“This case is a big milestone in the process of setting clear and consistent sets of rules for our industry, and we are also encouraged by the legislation also in play,” said Perianne Boring, CEO and Founder of The Chamber of Digital Commerce. “The digital asset industry deserves a level playing field and we will continue to advocate for sound policy that promotes U.S. leadership in the digital economy.”

Judge Torres’ ruling establishes an important legal decision by properly distinguishing between an investment contract and the underlying asset. 

In our brief, we argued that the subject of an investment contract (i.e. a digital asset) is separate from the investment contract itself. Therefore, the subject of an investment contract is not inherently a security and should not be treated as such for regulatory purposes. Our amicus brief also asserted that “care needs to be taken not to conflate a digital asset with the circumstances of its initial offering”, and this viewpoint is mirrored in the Court’s decision where Judge Torres states that, “XRP, as a digital token, is not in and of itself a contract, transaction, or scheme that embodies the Howey requirements of an investment contract.”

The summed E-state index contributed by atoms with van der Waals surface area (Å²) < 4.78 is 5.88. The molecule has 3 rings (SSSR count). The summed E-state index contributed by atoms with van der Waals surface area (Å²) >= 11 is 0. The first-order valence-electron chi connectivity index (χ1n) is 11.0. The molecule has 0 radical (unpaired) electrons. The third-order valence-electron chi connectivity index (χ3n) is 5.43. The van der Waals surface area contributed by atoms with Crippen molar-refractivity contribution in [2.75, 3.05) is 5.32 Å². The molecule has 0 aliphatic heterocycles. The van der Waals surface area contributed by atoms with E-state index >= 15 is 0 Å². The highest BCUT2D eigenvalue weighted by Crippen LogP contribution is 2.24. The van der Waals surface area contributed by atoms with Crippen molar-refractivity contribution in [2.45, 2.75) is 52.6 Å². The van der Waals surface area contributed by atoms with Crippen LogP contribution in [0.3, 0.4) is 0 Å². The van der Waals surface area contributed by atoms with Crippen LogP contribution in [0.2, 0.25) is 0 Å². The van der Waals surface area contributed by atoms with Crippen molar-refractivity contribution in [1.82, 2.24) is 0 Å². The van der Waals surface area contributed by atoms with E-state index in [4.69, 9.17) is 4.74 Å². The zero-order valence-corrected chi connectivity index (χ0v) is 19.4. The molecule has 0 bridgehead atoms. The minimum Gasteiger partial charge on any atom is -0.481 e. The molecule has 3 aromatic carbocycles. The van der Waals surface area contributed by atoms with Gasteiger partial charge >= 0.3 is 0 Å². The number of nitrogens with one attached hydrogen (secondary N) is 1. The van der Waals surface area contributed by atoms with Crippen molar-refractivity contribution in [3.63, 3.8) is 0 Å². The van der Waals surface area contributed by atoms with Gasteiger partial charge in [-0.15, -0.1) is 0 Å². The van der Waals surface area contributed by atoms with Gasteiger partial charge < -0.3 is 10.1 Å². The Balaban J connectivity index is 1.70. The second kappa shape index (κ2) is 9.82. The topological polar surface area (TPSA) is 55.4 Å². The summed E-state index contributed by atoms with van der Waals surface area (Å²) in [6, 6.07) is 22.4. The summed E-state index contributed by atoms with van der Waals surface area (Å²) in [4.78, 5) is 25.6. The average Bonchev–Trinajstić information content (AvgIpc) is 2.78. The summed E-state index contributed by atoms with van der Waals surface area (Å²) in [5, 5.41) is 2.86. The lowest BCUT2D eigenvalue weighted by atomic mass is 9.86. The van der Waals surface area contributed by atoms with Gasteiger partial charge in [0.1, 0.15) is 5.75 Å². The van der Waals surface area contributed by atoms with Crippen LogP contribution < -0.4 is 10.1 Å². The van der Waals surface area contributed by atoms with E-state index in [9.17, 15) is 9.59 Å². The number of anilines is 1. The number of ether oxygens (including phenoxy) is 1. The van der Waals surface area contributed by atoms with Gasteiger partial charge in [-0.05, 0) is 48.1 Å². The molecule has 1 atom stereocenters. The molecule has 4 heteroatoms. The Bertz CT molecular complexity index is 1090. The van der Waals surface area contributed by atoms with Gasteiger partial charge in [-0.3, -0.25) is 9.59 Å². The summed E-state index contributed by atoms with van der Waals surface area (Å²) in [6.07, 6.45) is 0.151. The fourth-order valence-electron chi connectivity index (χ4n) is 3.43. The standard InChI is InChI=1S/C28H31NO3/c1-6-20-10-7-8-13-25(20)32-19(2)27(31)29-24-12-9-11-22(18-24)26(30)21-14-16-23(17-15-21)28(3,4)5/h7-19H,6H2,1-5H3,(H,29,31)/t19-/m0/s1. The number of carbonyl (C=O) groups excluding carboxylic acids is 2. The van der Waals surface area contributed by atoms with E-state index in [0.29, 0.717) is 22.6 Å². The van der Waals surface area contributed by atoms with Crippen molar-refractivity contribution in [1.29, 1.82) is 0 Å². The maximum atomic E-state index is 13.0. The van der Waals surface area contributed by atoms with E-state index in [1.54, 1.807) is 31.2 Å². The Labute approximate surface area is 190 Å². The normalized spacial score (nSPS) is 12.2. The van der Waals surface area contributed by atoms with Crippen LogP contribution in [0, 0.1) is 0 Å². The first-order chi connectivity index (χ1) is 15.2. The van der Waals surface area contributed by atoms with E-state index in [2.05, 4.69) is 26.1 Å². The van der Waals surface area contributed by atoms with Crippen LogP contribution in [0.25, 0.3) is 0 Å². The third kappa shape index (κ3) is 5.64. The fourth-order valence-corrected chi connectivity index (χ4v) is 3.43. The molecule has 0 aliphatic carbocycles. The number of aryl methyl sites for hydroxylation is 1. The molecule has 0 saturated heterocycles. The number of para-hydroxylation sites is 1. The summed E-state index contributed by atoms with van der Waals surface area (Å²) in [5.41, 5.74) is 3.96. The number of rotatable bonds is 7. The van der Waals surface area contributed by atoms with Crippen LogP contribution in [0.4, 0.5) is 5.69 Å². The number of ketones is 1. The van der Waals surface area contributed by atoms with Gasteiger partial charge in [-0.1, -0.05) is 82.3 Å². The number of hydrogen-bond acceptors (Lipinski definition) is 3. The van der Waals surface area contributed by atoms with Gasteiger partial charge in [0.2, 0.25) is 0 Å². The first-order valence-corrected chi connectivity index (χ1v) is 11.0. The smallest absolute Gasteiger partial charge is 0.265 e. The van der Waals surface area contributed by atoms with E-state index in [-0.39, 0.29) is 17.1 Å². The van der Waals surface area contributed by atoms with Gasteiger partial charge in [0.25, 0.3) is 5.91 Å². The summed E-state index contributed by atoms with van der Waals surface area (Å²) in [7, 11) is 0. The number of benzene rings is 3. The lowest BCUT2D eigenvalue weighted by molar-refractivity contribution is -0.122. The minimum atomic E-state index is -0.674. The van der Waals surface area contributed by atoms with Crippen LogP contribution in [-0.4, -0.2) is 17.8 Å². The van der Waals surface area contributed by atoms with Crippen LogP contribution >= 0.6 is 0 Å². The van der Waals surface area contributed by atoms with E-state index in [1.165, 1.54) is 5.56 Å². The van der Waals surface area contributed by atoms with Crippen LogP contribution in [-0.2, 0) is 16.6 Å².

Citing a variety of cases referenced in our brief where different tangible and intangible assets served as the subject of an investment contract, including orange groves, whiskey casks, payphones, and condominiums, Judge Torres states that “in each of these cases, the subject of the investment contract was a standalone commodity, which was not itself inherently an investment contract.”

The Court expressly declined to opine on whether secondary market transactions in XRP constituted investment contracts, as that question was not properly before the Court.

However, the court found that purchasers who bought XRP from digital asset exchanges “stood in the same shoes as a secondary market purchaser” and were not offered or sold investment contracts.

The Court stated that, while such purchasers may have purchased XRP with an expectation of profit, “they did not derive that expectation from Ripple’s efforts (as opposed to other factors, such as general cryptocurrency market trends)—particularly because none of the [buyers on digital asset exchanges] were aware that they were buying XRP from Ripple.”  This line of reasoning may also be informative, but not binding, on the application of the Howey test in secondary transactions of digital assets in future or ongoing SEC litigation.